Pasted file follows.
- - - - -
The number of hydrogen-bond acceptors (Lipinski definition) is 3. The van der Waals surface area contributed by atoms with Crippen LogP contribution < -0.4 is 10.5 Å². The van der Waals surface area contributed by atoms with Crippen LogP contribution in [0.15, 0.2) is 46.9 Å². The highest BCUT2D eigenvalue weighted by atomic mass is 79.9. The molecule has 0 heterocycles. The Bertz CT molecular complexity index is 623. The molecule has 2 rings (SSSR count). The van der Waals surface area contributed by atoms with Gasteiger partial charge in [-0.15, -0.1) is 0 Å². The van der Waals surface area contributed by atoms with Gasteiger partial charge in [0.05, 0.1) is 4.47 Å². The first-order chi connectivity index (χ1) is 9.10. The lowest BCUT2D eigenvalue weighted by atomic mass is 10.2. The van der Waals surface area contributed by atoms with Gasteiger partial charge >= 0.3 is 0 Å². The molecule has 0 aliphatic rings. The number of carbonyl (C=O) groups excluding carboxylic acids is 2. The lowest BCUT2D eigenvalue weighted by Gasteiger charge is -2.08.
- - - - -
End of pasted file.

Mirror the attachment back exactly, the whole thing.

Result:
The number of hydrogen-bond acceptors (Lipinski definition) is 3. The van der Waals surface area contributed by atoms with Crippen LogP contribution < -0.4 is 10.5 Å². The van der Waals surface area contributed by atoms with Crippen LogP contribution in [0.15, 0.2) is 46.9 Å². The highest BCUT2D eigenvalue weighted by atomic mass is 79.9. The molecule has 0 heterocycles. The Bertz CT molecular complexity index is 623. The molecule has 2 rings (SSSR count). The van der Waals surface area contributed by atoms with Gasteiger partial charge in [-0.15, -0.1) is 0 Å². The van der Waals surface area contributed by atoms with Gasteiger partial charge in [0.05, 0.1) is 4.47 Å². The first-order chi connectivity index (χ1) is 9.10. The lowest BCUT2D eigenvalue weighted by atomic mass is 10.2. The van der Waals surface area contributed by atoms with Gasteiger partial charge >= 0.3 is 0 Å². The molecule has 0 aliphatic rings. The number of carbonyl (C=O) groups excluding carboxylic acids is 2. The lowest BCUT2D eigenvalue weighted by Gasteiger charge is -2.08.